Highlights of this route:
This route begins at the Spey viaduct. This is a magnificent structure and riding a bike across it is not to be missed.
It's 10 miles from the viaduct to Elgin. The path heads away from the coast, but not so far because some of these roads can get a dusting of sand.
The previous coastal sections of Route One, such as Cullen to Findochty, are spectacular. The inland sections don't have the harbours, rock formations and beaches, but there is still plenty to love.
One thing you must do is pull over and walk into the forests that border some of the roads. These woods reveal a world just as magical as the cliffs and coast.
Within minutes of walking into the forest I was struck by the stillness. I had this feeling that this place has been like this for hundreds of years and not much has changed. The forest floor was covered in moss that was decorated with tiny wildflowers.
It is tempting to put your head down and pedal fast on these roads, but that would mean missing out on experiencing the beauty of these forests.
It is also worth taking notice of the farmlands. I stopped at a pig farm and loved watching these creatures rooting about in the mud, sniffing and grunting.
The sudden appearance of a busy town with traffic and lots of visitors is a shock to the system after the forest roads.
The Cathedral is a good place to break the journey. It dates from 1224 and is one of the finest medieval buildings in Scotland. Although much of it is a ruin, plenty survives to make it easy to imagine the former grandeur of this place.
My favourite part of the building is getting to climb the spiral staircase of the towers. This gives a brilliant view over the ruins and the town.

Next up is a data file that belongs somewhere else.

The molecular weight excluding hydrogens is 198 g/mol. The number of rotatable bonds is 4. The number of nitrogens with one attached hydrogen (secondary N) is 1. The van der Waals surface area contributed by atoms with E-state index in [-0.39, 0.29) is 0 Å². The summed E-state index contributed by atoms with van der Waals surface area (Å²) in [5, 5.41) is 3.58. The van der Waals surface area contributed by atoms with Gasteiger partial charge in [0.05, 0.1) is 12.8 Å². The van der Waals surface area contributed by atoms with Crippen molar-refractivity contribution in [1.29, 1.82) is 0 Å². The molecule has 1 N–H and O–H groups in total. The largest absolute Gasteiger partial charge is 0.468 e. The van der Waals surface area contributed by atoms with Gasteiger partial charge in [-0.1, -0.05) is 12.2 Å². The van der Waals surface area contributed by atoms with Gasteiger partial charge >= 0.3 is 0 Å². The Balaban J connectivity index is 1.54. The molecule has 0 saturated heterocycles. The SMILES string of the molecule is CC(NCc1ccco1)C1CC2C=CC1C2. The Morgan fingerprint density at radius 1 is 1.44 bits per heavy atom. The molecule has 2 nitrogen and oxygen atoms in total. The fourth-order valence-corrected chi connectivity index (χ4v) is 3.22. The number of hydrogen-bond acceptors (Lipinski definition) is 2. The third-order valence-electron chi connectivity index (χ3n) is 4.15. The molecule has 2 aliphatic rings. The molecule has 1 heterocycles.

There is some very fine architecture to discover. The octagonal chapter house is one of the best preserved parts of the site. Inside there is a stunning carved ceiling where you might just make out the remains of gold paint. There is a statue of a Bishop that tells of the quality of stone carving.
If you have time for a diversion you can follow my 24 mile cycle route to a nearby whisky distillery and Duffus Castle.
Elgin to Forres
This 16 mile section of the route has more of those quiet roads with vibrant green tree tunnels.
At Coltfield I found a group of friendly horses that were keen to investigate my bike.
Then I came across overgrown railway tracks from the closed Burghead branch line. Usually the tracks are lifted from disused railways, so it was unusual to find this. It is possible that the tracks have been lifted since my visit, but let me know in the comments.
Around 3 miles from Forres is the ruined Kinloss Abbey. It was founded in 1150 by King David 1 and run by a group of Cistercian monks from Melrose Abbey. The abbey declined in importance after 1560 when Protestantism became the religion of Scotland and Catholic abbeys were no longer needed. It explains the state of the buildings today and why there is very little to see.
However, the information boards provide a fascinating insight into the life of this abbey. What I did not appreciate was the large array of job titles and responsibilities that the monks had. For example, the Guest Master was responsible for travellers as abbeys provided accommodation to anyone who needed it.
The Guest Master must have been particularly busy in 1303 when Edward 1 and his army stayed for 2 weeks. They got through a year's worth of food and drink!
There was also a Master of Novices who was in charge of training and coaching.
There is a handy floor plan that shows you the layout of the rooms in the abbey. Most I was familiar with, but this was the first time I had come across a Warming Room. There was no heating in the abbey so in the winter months this room helped the monks to stay warm after hours spent in the cold church and cloister.
There is a whisky distillery to see on the way into Forres. Benromach produces Speyside single malt whisky. There are tours and tastings.
This is an enjoyable section of National Cycle Route One. The highlight is the miles of quiet roads that are bordered with beautiful forests. Try some of the other sections of Route One in the Moray region of Scotland: